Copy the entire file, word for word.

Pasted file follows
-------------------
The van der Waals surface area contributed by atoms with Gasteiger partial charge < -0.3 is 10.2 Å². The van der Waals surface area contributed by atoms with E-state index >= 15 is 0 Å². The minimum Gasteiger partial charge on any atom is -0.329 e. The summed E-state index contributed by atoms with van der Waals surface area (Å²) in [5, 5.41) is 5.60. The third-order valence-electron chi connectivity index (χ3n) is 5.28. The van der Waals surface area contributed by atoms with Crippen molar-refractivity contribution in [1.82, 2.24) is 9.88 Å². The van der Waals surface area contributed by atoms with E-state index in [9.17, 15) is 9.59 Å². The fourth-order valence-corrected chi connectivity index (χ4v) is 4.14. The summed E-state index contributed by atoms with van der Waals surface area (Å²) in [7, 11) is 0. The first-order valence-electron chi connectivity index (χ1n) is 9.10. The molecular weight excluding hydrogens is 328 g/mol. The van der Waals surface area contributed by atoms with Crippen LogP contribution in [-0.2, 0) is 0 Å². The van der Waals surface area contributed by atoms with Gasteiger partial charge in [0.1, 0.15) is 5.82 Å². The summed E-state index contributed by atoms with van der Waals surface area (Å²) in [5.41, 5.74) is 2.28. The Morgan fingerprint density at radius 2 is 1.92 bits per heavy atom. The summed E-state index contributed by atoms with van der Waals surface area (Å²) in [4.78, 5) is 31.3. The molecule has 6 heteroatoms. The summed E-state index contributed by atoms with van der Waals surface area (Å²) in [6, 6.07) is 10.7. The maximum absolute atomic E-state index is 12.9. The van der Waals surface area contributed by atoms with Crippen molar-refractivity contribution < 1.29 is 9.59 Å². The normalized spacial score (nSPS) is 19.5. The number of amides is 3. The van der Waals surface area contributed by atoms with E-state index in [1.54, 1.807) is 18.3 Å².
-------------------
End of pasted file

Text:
The van der Waals surface area contributed by atoms with Gasteiger partial charge < -0.3 is 10.2 Å². The van der Waals surface area contributed by atoms with E-state index >= 15 is 0 Å². The minimum Gasteiger partial charge on any atom is -0.329 e. The summed E-state index contributed by atoms with van der Waals surface area (Å²) in [5, 5.41) is 5.60. The third-order valence-electron chi connectivity index (χ3n) is 5.28. The van der Waals surface area contributed by atoms with Crippen molar-refractivity contribution in [1.82, 2.24) is 9.88 Å². The van der Waals surface area contributed by atoms with E-state index in [9.17, 15) is 9.59 Å². The fourth-order valence-corrected chi connectivity index (χ4v) is 4.14. The summed E-state index contributed by atoms with van der Waals surface area (Å²) in [7, 11) is 0. The first-order valence-electron chi connectivity index (χ1n) is 9.10. The molecular weight excluding hydrogens is 328 g/mol. The van der Waals surface area contributed by atoms with Crippen LogP contribution in [-0.2, 0) is 0 Å². The van der Waals surface area contributed by atoms with Gasteiger partial charge in [0.1, 0.15) is 5.82 Å². The summed E-state index contributed by atoms with van der Waals surface area (Å²) in [5.41, 5.74) is 2.28. The Morgan fingerprint density at radius 2 is 1.92 bits per heavy atom. The summed E-state index contributed by atoms with van der Waals surface area (Å²) in [4.78, 5) is 31.3. The molecule has 6 heteroatoms. The summed E-state index contributed by atoms with van der Waals surface area (Å²) in [6, 6.07) is 10.7. The maximum absolute atomic E-state index is 12.9. The van der Waals surface area contributed by atoms with Crippen molar-refractivity contribution < 1.29 is 9.59 Å². The normalized spacial score (nSPS) is 19.5. The number of amides is 3. The van der Waals surface area contributed by atoms with E-state index in [1.54, 1.807) is 18.3 Å².